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Re: Cork Transport

Postby A-ha » Fri Jun 30, 2006 9:09 pm

Yes.... I know I haven't been on in ages, but thought I would throw in my pennies worth. Firstly, I'm not a fan of closing down our main thread, but it's still a good idea having threads related to specific topics. And secondly, just in case anyone didn't know because I didn't see it mentioned anywhere, Centralwings are starting flights from Cork to Krakow and Wroclaw in Poland. This, including flights already in operation to Katowice and Warsaw brings a total of 4 Polish destinations to Cork. This gives a total of 7 new routes to Cork for the month of June - Madrid, Lanzarote and Prague with Aer Lingus, Galway and Leeds-Bradford with Aer Arann and Wroclaw and Krakow with Centralwings. Not a bad start for our new terminal which opens July 10th.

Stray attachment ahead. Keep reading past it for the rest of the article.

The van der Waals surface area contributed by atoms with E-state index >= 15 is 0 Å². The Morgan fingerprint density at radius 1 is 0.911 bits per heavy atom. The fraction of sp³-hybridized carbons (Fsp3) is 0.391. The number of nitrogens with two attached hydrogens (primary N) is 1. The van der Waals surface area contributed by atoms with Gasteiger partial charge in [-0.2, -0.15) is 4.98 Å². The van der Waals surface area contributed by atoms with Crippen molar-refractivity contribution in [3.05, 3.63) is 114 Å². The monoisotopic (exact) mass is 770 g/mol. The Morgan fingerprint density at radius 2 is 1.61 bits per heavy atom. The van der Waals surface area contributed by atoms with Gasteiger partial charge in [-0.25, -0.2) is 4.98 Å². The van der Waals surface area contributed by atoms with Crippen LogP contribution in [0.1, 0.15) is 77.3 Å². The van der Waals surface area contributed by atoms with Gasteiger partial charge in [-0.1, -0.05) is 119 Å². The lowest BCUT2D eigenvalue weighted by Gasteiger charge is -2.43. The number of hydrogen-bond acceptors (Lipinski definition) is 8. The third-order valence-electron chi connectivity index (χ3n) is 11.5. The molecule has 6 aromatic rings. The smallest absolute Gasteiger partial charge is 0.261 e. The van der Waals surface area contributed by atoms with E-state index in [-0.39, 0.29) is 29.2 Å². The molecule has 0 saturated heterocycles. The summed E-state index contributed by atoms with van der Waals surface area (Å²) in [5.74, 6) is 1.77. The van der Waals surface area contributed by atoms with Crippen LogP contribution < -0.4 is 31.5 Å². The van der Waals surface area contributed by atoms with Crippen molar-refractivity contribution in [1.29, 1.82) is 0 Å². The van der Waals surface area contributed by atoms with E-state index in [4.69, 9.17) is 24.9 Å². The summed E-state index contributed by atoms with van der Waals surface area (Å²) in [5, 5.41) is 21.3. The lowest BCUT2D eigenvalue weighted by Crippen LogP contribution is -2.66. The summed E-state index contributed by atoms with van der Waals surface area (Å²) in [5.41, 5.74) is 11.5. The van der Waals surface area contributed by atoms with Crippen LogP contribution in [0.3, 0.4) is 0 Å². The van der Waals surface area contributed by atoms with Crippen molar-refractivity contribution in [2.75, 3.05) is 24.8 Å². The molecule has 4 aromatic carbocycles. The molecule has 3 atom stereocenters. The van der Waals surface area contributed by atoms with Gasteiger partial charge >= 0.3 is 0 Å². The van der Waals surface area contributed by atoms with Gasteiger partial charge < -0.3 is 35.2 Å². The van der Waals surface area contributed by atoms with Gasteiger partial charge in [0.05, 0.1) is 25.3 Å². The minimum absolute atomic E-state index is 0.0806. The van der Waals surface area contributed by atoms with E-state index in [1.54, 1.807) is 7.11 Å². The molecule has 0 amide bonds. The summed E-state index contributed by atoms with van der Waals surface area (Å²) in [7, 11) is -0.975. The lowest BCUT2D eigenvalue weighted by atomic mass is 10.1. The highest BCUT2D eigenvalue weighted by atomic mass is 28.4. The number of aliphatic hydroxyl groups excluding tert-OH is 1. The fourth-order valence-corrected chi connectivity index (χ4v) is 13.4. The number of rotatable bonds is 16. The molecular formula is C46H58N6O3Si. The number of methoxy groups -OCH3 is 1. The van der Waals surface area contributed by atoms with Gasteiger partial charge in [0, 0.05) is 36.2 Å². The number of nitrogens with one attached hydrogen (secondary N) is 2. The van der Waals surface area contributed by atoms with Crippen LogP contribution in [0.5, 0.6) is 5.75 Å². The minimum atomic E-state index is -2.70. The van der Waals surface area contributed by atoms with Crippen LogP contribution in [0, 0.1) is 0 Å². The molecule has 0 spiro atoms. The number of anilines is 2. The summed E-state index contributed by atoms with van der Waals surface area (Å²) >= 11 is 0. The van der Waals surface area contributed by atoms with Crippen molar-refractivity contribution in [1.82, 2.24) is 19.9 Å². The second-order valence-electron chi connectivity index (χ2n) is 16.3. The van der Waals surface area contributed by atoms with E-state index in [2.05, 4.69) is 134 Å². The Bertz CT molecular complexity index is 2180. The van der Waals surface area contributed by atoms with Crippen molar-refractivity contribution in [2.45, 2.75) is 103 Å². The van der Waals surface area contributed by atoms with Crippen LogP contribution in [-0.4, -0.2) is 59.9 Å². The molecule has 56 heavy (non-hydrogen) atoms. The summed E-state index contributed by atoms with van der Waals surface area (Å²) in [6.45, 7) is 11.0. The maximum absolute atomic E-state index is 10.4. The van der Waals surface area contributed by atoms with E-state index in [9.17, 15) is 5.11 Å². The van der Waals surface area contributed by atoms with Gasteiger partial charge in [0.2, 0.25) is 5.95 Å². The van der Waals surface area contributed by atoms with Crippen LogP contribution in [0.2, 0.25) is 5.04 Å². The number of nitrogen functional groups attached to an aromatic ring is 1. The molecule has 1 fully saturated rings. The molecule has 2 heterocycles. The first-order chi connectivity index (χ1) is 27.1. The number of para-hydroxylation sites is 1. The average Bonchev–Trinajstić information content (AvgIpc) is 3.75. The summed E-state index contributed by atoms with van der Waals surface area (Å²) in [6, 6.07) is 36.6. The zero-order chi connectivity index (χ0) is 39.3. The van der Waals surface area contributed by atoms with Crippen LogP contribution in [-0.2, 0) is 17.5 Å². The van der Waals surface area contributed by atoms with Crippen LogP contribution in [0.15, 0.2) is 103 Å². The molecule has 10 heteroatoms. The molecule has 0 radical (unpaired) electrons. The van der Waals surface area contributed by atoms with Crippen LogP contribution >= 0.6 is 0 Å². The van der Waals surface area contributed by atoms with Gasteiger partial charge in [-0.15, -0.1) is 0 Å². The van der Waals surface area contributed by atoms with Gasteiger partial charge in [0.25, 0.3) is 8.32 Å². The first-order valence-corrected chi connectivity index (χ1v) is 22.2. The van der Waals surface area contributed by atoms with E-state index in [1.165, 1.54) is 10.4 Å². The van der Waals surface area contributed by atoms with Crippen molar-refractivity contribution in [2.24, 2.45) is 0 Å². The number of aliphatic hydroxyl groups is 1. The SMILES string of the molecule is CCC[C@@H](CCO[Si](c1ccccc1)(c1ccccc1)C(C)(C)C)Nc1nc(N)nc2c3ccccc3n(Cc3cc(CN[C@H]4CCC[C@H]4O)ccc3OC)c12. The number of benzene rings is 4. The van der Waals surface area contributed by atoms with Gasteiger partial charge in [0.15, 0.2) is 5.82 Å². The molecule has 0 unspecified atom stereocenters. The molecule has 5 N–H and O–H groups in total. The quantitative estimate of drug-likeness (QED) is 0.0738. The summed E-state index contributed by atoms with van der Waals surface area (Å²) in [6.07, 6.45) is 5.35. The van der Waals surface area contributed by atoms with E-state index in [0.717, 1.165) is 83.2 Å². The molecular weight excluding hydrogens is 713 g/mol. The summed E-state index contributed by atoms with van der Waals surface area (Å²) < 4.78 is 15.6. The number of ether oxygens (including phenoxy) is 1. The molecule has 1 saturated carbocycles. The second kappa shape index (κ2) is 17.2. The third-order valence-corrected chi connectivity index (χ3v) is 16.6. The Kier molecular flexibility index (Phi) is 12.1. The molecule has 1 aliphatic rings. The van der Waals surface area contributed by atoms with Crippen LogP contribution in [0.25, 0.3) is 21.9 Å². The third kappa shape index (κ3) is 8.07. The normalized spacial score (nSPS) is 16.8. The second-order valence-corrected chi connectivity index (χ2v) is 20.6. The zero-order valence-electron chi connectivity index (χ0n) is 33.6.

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Re: Cork Transport

Postby Micko » Sat Jul 01, 2006 12:08 pm

If you ask me, the gridlcok in certain areas of cork is due to bad interchanges.

None is worse than the Dunkettle Interchange.

Instead of having a roundabout, why not have a complete set of sliproads ala the American system.
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Re: Cork Transport

Postby lawyer » Sat Jul 01, 2006 12:24 pm

In fairness, the traffic lights at the Dunkettle Interchange have made a mighty difference.
The designers of the scheme deserve praise, which we are usually slow to give.
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Re: Cork Transport